Prison Toy Lift serves children of incarcerated
Program allows inmates to give their child a handwritten note and gift to open Christmas morning.
For families of incarcerated individuals across the U.S., the holidays can be a particularly challenging time.
The Salvation Army’s annual Christmas Toy Lift in Omaha, Neb., helps remind them that they aren’t forgotten.
Headed by Don Winkler, assistant divisional social services director in the Western Division, the program allows men and women in correctional facilities to give their child a handwritten note and gift to open Christmas morning, with no indication the gift came from The Salvation Army.
Volunteers from the Western Division have visited jails and offered the Toy Lift program for more than 16 years. The program serves inmates of the Douglas and Sarpy Jails and Youth Center.
“We used to go into the jail with toy catalogs, but in 2007 we started giving $15 gift cards,” Winkler said, “We found we could reach more families that way.”
Preparations begin with Winkler and volunteers visiting jails to perform interviews and paperwork.
For many who participate in the program, it is a chance to reconnect with their child and the child’s caretaker.
“This makes them feel like a person,” Winkler said. “Being in jail, they have no money, no way to get anything to their kids—they feel empowered.”
Kay Weinstein, metro volunteer director for The Salvation Army in Omaha, first got involved with Prison Toy Lift when her son was incarcerated.
“He didn’t have children, but I realized these people needed another shot to be able to have access to their children, to be able to tell their children they care about them, that they are there for them,” she said.
The program that first began serving 600 children has now grown to serve Weinstein’s son and over 1,500 others.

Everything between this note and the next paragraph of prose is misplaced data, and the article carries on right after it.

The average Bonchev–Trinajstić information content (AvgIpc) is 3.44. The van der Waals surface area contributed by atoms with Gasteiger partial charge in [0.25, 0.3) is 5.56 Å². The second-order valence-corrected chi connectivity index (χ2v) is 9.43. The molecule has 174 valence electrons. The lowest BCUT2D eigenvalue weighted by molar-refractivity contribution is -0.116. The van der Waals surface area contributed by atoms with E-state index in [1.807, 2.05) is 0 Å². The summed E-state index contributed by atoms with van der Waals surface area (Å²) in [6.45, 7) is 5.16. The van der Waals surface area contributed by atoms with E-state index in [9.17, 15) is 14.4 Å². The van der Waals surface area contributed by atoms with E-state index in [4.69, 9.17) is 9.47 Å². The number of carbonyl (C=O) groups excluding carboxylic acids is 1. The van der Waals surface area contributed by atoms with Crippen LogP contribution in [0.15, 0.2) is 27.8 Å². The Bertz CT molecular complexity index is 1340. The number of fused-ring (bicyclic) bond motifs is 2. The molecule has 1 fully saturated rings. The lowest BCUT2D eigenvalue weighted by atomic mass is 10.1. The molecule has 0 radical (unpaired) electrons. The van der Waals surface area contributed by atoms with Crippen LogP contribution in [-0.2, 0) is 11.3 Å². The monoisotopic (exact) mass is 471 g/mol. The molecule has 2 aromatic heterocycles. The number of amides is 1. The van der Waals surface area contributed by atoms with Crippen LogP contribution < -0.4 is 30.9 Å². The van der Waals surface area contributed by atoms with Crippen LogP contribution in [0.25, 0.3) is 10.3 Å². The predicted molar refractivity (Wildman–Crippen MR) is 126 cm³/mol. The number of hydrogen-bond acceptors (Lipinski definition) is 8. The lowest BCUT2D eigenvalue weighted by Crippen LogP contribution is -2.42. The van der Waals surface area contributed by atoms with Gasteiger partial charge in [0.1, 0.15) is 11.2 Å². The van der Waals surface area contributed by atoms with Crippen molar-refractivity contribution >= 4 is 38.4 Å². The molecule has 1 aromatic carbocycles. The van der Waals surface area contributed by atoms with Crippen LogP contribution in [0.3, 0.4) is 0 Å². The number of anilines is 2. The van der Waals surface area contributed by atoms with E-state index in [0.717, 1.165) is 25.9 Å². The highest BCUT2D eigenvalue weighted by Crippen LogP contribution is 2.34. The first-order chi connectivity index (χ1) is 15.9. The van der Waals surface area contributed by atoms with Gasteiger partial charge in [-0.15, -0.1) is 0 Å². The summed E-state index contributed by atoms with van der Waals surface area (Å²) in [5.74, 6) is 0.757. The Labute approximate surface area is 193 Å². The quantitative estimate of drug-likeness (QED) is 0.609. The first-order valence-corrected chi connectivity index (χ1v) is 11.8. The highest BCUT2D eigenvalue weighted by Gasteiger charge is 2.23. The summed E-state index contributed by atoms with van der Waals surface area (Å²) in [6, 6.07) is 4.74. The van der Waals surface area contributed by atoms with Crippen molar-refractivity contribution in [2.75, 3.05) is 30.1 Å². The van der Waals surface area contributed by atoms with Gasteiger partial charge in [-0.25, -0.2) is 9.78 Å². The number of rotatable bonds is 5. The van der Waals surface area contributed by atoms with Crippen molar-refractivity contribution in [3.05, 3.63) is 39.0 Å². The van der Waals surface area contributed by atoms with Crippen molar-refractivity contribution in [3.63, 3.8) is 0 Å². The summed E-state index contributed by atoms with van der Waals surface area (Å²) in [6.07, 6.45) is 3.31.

“This is the only thing that a lot of incarcerated people, men and women, can do for their children,” Weinstein said. “Wherever there is a Salvation Army, we’re there to help those children.”
That includes those living outside the U.S.
“If we can get the jail to verify the inmate’s information and children, we will send out a card to them,” Winkler said. “We’ve sent out cards to all parts of the world.”
Weinstein said there is a sense of camaraderie when she and other volunteers visit cell blocks. “You have to realize that some of the people, they don’t really know how to write,” Weinstein said. “They would go to another prisoner and the other prisoner would help them write the letter to their child.”
Many who participate in the program also have language barriers they must overcome. Volunteers and correctional facility employees work together to ensure interpreters are present for those who need assistance.
Both Winkler and Weinstein recall how meaningful their jobs are to them and those they serve.
“There were inmates working in the kitchen, and we were waiting outside the kitchen area,” Weinstein said. “One man came out after working in the kitchen and wanted to send a note and gift to his child but he could not remember the address. It was heartbreaking,”
Many men and women have a hard time keeping track of addresses and contact information over the years, making giving a simple gift a difficult task.
“One of our Salvation Army officers was present at the time and told the man, ‘We will make it happen.’ I felt really good about that,” Weinstein said.
Weinstein stressed the importance of reaching the inmates’ children as those who grow up with parents in prison are more likely to “drop out of school, engage in delinquency, and subsequently be incarcerated themselves,” according to The Sentencing Project.
“People have a very callous idea of prison and it’s not all that great for the children,” Weinstein said. “You want another generation to have good experiences.”